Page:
Sunday, August 28, 2011

Surfacing, or superficial out of superficiality

[Warning: what follows is somewhat experimental. I'm not sure that I really try to say anything very original here, but I do try to put it in an original way. Sometimes when I read it through it appears to make sense, other times, I have little faith that someone else would be able to follow it, or would see the connections that I think are there.]

(I meant to type 'surfaces' rather than 'surfacing,' but I think I like the slip.)

Here's how I write some blog posts: two or three ideas I have or things I read strike me as somehow related and I try to articulate the relation. I suspect these relations are as much invented as discovered, but invention is OK. Today's ingredients: Duck's Roxy Music post, Kelly Dean Jolley's reflections on Wittgenstein's saying that "essence is expressed by grammar," and j.'s thoughts on Wittgenstein on calculating in one's head. Also this. There is also this abandoned post of mine from a few days ago:
Expressing emotion is not like expressing milk. In the latter case, the milk is there before and after the expression. It just changes place. A cry of pain or a look of delight, though, don't move the pain or the delight from inside the body to outside of it. There is no such thing as pain outside a body, and maybe no such thing as delight inside or outside a body.
I can express the pain I feel in my stubbed toe by exclaiming, but this does not get the pain out of my toe (even if I do feel better--the pain does not travel up my leg and out through my mouth). If you hear the pain in my cry you do not hear something that is in my toe (as if you might hear it better if you pressed your ear to my toe), even if the pain in question is in my toe. So if we think of pain as a thing, it will seem to be a very strange kind of thing. It might be better to think of it as not a thing really at all.

So what? Well, something like what goes for pain goes too for thoughts, emotions, and feelings. If these are all weird phenomena that are observable only by their owner then it might seem as though each of us is trapped inside our own body, in an essentially incommunicable world of sensation. Sure, I can tell when you are probably in pain or probably happy, but what your pain or happiness are like, what they really are, is forever beyond my ken. Kant was accused of killing God by reducing him to an unknown x, and there is a sense, I think, in which the reality of other people is denied by this kind of metaphysics or skepticism or whatever we want to call it. Their personhood, one might be tempted to say, is denied by regarding their inner lives as forever unknowable by me. Their status as non-zombies is questioned thereby.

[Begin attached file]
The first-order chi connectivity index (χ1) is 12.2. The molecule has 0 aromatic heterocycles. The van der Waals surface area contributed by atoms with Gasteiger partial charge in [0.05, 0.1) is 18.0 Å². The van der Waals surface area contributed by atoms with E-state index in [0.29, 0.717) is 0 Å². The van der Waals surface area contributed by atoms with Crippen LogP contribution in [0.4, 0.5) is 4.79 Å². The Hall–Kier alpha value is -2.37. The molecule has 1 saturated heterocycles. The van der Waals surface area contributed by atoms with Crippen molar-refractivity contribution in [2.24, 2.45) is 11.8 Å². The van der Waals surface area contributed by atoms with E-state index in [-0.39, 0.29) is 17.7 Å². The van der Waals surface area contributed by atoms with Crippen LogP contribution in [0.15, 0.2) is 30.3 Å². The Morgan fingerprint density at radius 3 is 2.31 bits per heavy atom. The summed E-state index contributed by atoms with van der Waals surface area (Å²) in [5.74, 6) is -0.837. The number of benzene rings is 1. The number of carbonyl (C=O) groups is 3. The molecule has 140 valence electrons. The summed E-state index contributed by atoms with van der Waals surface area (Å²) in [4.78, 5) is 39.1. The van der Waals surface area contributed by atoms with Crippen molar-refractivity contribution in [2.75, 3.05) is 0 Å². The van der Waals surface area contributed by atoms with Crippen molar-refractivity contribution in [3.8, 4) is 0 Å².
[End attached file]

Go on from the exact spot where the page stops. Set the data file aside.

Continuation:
John Searle, as I recall, has 'refuted' behaviorism by encouraging people to pinch their arms and thus prove that pain is real. But if pain is this-sensation-that-I-have-when-I-do-this, then no one else can have it. I can vaguely think that they probably (or even must) have something somehow similar, but this can't mean much to me. (Perhaps they will have an inner life in a secondary sense.) I am then the paradigm, or the host of paradigms, and others are merely inferior copies. Only I have the real thing when it comes to pain, joy, etc. Only I could conceivably have it, since it is defined in terms of my experience. Everyone else is at best a pale copy, a world of ideas to my world of impressions. I am the world of forms, they are caves filled with shadows. I am the only real person. Reality stops at my skin. Everything else is a video game, which, of course, I am stuck playing and might care about. But it can't possibly matter as much as I do.

Everything I do, then, becomes a matter of altering my consciousness, as Sam Harris has almost said. This is one way to make sense of some characteristic features of contemporary life, such as drug use, pornography, and video games. These might sound like solitary pastimes, but you can live solipsistically (as if the world were an experience machine) with others almost as easily as you can alone, and it's usually more fun to do so. They might also sound like typically male pleasures, but stereo-typically female pastimes like shopping could easily be added to the list. (And, of course, plenty of men like 'female' activities and vice versa.) I don't think there is anything essentially gendered about this phenomenon.

In sum, if the ultimate reality is my consciousness or sensations, then everything else is basically just a stimulus. And what stimulates are basically surfaces. So a superficial, two-dimensional life can seem to be both the only one there is and disappointingly flat and (therefore necessarily) empty. Alone in a swirl of sensations I cannot meaningfully communicate with others, even if I know what to do to get them to behave as I want (and which sounds their making spell trouble for me, etc.). I have no peers. The only meaning there could ever be is what I impose on my experience.